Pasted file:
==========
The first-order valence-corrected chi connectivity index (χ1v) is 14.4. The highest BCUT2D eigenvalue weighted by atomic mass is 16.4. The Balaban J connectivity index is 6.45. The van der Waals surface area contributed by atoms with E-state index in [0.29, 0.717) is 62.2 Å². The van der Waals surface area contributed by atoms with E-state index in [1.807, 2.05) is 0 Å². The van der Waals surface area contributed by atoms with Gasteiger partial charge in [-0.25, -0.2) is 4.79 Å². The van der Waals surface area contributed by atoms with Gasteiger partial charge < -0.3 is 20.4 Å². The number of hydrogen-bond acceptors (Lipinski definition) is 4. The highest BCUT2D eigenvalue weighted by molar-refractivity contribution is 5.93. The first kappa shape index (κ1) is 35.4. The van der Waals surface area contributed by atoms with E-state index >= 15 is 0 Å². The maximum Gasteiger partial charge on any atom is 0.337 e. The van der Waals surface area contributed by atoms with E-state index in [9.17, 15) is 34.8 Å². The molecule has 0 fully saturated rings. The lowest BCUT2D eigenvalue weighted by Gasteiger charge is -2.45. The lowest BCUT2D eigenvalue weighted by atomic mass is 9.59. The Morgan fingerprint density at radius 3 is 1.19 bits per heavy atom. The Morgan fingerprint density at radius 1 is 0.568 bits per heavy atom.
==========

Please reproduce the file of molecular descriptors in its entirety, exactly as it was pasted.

The first-order valence-corrected chi connectivity index (χ1v) is 14.4. The highest BCUT2D eigenvalue weighted by atomic mass is 16.4. The Balaban J connectivity index is 6.45. The van der Waals surface area contributed by atoms with E-state index in [0.29, 0.717) is 62.2 Å². The van der Waals surface area contributed by atoms with E-state index in [1.807, 2.05) is 0 Å². The van der Waals surface area contributed by atoms with Gasteiger partial charge in [-0.25, -0.2) is 4.79 Å². The van der Waals surface area contributed by atoms with Gasteiger partial charge < -0.3 is 20.4 Å². The number of hydrogen-bond acceptors (Lipinski definition) is 4. The highest BCUT2D eigenvalue weighted by molar-refractivity contribution is 5.93. The first kappa shape index (κ1) is 35.4. The van der Waals surface area contributed by atoms with E-state index >= 15 is 0 Å². The maximum Gasteiger partial charge on any atom is 0.337 e. The van der Waals surface area contributed by atoms with E-state index in [9.17, 15) is 34.8 Å². The molecule has 0 fully saturated rings. The lowest BCUT2D eigenvalue weighted by Gasteiger charge is -2.45. The lowest BCUT2D eigenvalue weighted by atomic mass is 9.59. The Morgan fingerprint density at radius 3 is 1.19 bits per heavy atom. The Morgan fingerprint density at radius 1 is 0.568 bits per heavy atom.